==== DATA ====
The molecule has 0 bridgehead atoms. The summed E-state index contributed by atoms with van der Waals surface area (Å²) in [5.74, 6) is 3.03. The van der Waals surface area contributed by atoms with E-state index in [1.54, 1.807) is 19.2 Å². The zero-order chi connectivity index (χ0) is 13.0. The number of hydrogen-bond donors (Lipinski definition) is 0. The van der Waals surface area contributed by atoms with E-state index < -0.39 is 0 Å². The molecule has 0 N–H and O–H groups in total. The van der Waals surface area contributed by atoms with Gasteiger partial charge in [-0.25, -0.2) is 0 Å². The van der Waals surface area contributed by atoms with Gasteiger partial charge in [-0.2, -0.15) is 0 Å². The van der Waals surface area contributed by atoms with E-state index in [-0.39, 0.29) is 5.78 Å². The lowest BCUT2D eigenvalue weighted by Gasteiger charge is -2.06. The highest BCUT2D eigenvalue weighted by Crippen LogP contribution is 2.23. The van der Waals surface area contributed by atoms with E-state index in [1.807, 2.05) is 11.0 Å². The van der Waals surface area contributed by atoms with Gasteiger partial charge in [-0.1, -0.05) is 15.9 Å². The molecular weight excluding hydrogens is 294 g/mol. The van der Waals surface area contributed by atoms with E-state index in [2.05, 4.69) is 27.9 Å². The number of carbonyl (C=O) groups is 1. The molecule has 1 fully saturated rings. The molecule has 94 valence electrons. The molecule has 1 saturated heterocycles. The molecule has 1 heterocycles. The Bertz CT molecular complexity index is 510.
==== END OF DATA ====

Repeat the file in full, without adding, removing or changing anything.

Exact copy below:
The molecule has 0 bridgehead atoms. The summed E-state index contributed by atoms with van der Waals surface area (Å²) in [5.74, 6) is 3.03. The van der Waals surface area contributed by atoms with E-state index in [1.54, 1.807) is 19.2 Å². The zero-order chi connectivity index (χ0) is 13.0. The number of hydrogen-bond donors (Lipinski definition) is 0. The van der Waals surface area contributed by atoms with E-state index < -0.39 is 0 Å². The molecule has 0 N–H and O–H groups in total. The van der Waals surface area contributed by atoms with Gasteiger partial charge in [-0.25, -0.2) is 0 Å². The van der Waals surface area contributed by atoms with Gasteiger partial charge in [-0.2, -0.15) is 0 Å². The van der Waals surface area contributed by atoms with E-state index in [-0.39, 0.29) is 5.78 Å². The lowest BCUT2D eigenvalue weighted by Gasteiger charge is -2.06. The highest BCUT2D eigenvalue weighted by Crippen LogP contribution is 2.23. The van der Waals surface area contributed by atoms with E-state index in [1.807, 2.05) is 11.0 Å². The van der Waals surface area contributed by atoms with Gasteiger partial charge in [-0.1, -0.05) is 15.9 Å². The molecular weight excluding hydrogens is 294 g/mol. The van der Waals surface area contributed by atoms with E-state index in [2.05, 4.69) is 27.9 Å². The number of carbonyl (C=O) groups is 1. The molecule has 1 fully saturated rings. The molecule has 94 valence electrons. The molecule has 1 saturated heterocycles. The molecule has 1 heterocycles. The Bertz CT molecular complexity index is 510.